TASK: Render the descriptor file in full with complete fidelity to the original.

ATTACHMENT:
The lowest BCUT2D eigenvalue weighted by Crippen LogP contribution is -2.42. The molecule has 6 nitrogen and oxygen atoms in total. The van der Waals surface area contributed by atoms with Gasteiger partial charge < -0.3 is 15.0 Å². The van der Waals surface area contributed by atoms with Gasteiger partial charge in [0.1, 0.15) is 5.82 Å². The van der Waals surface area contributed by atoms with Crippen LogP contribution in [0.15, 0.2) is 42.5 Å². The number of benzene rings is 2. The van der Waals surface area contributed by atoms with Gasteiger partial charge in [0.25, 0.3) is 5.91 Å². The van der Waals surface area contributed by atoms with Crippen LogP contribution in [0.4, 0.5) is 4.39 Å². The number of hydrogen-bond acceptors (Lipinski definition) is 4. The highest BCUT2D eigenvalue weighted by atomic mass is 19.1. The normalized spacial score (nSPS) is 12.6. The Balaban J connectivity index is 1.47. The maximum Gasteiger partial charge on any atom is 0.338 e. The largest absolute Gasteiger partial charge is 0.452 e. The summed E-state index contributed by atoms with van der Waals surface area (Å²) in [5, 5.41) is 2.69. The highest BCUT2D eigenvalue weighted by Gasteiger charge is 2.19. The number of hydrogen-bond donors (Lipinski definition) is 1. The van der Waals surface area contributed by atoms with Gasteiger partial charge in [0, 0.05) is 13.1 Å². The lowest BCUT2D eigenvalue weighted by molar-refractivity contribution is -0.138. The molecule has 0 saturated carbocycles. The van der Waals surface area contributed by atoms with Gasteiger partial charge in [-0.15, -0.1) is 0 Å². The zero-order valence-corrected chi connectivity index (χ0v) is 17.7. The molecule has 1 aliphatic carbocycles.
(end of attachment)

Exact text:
The lowest BCUT2D eigenvalue weighted by Crippen LogP contribution is -2.42. The molecule has 6 nitrogen and oxygen atoms in total. The van der Waals surface area contributed by atoms with Gasteiger partial charge < -0.3 is 15.0 Å². The van der Waals surface area contributed by atoms with Gasteiger partial charge in [0.1, 0.15) is 5.82 Å². The van der Waals surface area contributed by atoms with Crippen LogP contribution in [0.15, 0.2) is 42.5 Å². The number of benzene rings is 2. The van der Waals surface area contributed by atoms with Gasteiger partial charge in [0.25, 0.3) is 5.91 Å². The van der Waals surface area contributed by atoms with Crippen LogP contribution in [0.4, 0.5) is 4.39 Å². The number of hydrogen-bond acceptors (Lipinski definition) is 4. The highest BCUT2D eigenvalue weighted by atomic mass is 19.1. The normalized spacial score (nSPS) is 12.6. The Balaban J connectivity index is 1.47. The maximum Gasteiger partial charge on any atom is 0.338 e. The largest absolute Gasteiger partial charge is 0.452 e. The summed E-state index contributed by atoms with van der Waals surface area (Å²) in [5, 5.41) is 2.69. The highest BCUT2D eigenvalue weighted by Gasteiger charge is 2.19. The number of hydrogen-bond donors (Lipinski definition) is 1. The van der Waals surface area contributed by atoms with Gasteiger partial charge in [0, 0.05) is 13.1 Å². The lowest BCUT2D eigenvalue weighted by molar-refractivity contribution is -0.138. The molecule has 0 saturated carbocycles. The van der Waals surface area contributed by atoms with Gasteiger partial charge in [-0.15, -0.1) is 0 Å². The zero-order valence-corrected chi connectivity index (χ0v) is 17.7. The molecule has 1 aliphatic carbocycles.